Have you been sexually harassed?
How many times?
How did you react?”
Cairo 678, a film about the systemic problem of sexual harassment of women in Egypt, was awarded the Silver Hugo at this year’s Chicago International Film Festival. The Silver Hugo is one of the festival’s top awards for achievement in film. The film, made in 2010, has screened at many festivals around the world, including the Seattle International Film Festival, Sarajevo Film Festival, Vancouver International Film Festival and at MoMA (Museum of Modern Art) in New York City. It is written and directed by Mohamed Diab and takes a look at the ways in which a group of Egyptian women choose to respond to varying degrees of sexual harassment and sexual assault, including gang rape. One of the film’s stars, Bushra, also served as Executive Producer.
678 is the hauntingly real story of three women and their search for justice from the daily plight of sexual harassment in Egypt. When one of the women resorts to stabbing harassers in the groin, she becomes a phantasmal hero that causes a nationwide stir. The film provides a comprehensive assessment of the cause and effect of the social epidemic, demonstrating the fatal consquences of silence and furthermore the acceptance of denial as a solution, while revealing an intriguingly raw side of Egypt that the world has barely seen.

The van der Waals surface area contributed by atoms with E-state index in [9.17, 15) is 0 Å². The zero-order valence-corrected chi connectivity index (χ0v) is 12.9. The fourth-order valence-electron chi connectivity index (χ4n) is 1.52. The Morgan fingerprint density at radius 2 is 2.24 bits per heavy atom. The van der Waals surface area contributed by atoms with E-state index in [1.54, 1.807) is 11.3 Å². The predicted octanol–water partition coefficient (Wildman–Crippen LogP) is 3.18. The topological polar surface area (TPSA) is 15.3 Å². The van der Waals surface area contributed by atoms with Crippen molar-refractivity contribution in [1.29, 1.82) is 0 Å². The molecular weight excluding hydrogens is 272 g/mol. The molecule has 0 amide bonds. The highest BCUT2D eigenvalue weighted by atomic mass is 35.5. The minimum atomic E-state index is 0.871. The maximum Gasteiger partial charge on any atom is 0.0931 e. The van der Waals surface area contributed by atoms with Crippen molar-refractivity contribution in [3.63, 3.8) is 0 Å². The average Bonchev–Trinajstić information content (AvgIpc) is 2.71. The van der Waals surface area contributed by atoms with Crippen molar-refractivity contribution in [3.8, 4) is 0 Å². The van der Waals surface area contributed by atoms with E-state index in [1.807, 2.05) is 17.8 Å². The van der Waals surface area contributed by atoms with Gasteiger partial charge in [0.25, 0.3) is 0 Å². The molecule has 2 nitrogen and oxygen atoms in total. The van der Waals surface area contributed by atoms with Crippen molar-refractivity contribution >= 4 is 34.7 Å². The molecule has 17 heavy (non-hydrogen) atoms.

It’s encouraging to see a film like this emerge from Egypt, especially as the abuse of women in countries viewed as “developing,” “Third World,” in the “global south,” or simply “non-Christian, non-Western,” (yadda yadda yadda) is often not given any coverage in the U.S. media or, in fact, in many of the world’s most powerful nations, and Cairo 678 is receiving a lot of attention. Women were key players in the political revolution that is playing out in Egypt. Women who help to lead revolutions are themselves the most oppressed and attacked — that’s why they’re leading a revolution to begin with. I haven’t yet had the opportunity to see this film, and I’m hoping, after having watched the trailer, that there isn’t a glorification of the female-inflicted violence. This is too often a fetishistic approach by male filmmakers toward a story focused on women asserting their rights and sovereignty over their own bodies.
Should we fight violence with violence? Firstly, sexual harassment is generally not understood as violence, which is an ENORMOUS problem in itself, and secondly, who’s to say that oppressors shouldn’t experience retribution for their attacks? I’m not trying to incite violence, but sometimes violence is the only way to stand up for yourself. See the typical backgrounds of women who are imprisoned in the U.S. — a vast number suffered domestic violence against which they responded violently. Did they have a choice? Many did not, while others were not in any position to consider another way. Do the three protagonists in this film have a choice?
Interview with professor Judith Matloff on the CBC Radio program Q with Jian Ghomeshi (May 10, 2011) on sexual harassment of female reporters and the severe sexual assault on journalist Lara Logan in Tahrir Square. (Drag the timeline to minute 51:55.)